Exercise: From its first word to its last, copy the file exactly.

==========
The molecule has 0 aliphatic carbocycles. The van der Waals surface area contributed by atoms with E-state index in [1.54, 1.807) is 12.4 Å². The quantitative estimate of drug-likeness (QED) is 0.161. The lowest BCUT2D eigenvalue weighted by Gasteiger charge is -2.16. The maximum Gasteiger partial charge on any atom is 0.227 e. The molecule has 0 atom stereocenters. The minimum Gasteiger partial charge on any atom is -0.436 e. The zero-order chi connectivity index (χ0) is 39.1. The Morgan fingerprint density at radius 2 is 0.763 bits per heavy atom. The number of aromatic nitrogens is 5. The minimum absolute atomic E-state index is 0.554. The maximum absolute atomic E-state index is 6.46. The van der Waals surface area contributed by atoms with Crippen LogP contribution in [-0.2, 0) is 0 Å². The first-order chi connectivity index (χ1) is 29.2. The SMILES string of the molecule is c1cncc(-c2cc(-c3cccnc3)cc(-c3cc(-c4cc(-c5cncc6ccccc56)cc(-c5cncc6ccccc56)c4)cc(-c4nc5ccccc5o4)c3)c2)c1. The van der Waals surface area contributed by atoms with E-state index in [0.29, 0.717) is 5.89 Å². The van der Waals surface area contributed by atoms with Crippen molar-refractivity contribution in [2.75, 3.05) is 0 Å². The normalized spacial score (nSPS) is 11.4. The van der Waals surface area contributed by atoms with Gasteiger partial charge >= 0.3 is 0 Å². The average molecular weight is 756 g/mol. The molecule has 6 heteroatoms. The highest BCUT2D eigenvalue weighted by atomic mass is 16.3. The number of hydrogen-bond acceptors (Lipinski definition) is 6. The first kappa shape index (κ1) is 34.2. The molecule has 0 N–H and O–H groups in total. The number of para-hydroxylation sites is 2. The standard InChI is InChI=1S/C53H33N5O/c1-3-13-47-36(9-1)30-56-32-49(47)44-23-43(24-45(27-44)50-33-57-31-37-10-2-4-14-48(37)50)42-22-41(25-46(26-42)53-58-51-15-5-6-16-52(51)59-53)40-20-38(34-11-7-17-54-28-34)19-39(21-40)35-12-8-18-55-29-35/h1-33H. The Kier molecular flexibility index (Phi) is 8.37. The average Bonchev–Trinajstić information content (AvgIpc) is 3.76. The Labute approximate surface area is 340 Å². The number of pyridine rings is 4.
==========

The molecule has 0 aliphatic carbocycles. The van der Waals surface area contributed by atoms with E-state index in [1.54, 1.807) is 12.4 Å². The quantitative estimate of drug-likeness (QED) is 0.161. The lowest BCUT2D eigenvalue weighted by Gasteiger charge is -2.16. The maximum Gasteiger partial charge on any atom is 0.227 e. The molecule has 0 atom stereocenters. The minimum Gasteiger partial charge on any atom is -0.436 e. The zero-order chi connectivity index (χ0) is 39.1. The Morgan fingerprint density at radius 2 is 0.763 bits per heavy atom. The number of aromatic nitrogens is 5. The minimum absolute atomic E-state index is 0.554. The maximum absolute atomic E-state index is 6.46. The van der Waals surface area contributed by atoms with Crippen LogP contribution in [-0.2, 0) is 0 Å². The first-order chi connectivity index (χ1) is 29.2. The SMILES string of the molecule is c1cncc(-c2cc(-c3cccnc3)cc(-c3cc(-c4cc(-c5cncc6ccccc56)cc(-c5cncc6ccccc56)c4)cc(-c4nc5ccccc5o4)c3)c2)c1. The van der Waals surface area contributed by atoms with E-state index in [0.29, 0.717) is 5.89 Å². The van der Waals surface area contributed by atoms with Crippen molar-refractivity contribution in [2.75, 3.05) is 0 Å². The normalized spacial score (nSPS) is 11.4. The van der Waals surface area contributed by atoms with Gasteiger partial charge >= 0.3 is 0 Å². The average molecular weight is 756 g/mol. The molecule has 6 heteroatoms. The highest BCUT2D eigenvalue weighted by atomic mass is 16.3. The number of hydrogen-bond acceptors (Lipinski definition) is 6. The first kappa shape index (κ1) is 34.2. The molecule has 0 N–H and O–H groups in total. The number of para-hydroxylation sites is 2. The standard InChI is InChI=1S/C53H33N5O/c1-3-13-47-36(9-1)30-56-32-49(47)44-23-43(24-45(27-44)50-33-57-31-37-10-2-4-14-48(37)50)42-22-41(25-46(26-42)53-58-51-15-5-6-16-52(51)59-53)40-20-38(34-11-7-17-54-28-34)19-39(21-40)35-12-8-18-55-29-35/h1-33H. The Kier molecular flexibility index (Phi) is 8.37. The average Bonchev–Trinajstić information content (AvgIpc) is 3.76. The Labute approximate surface area is 340 Å². The number of pyridine rings is 4.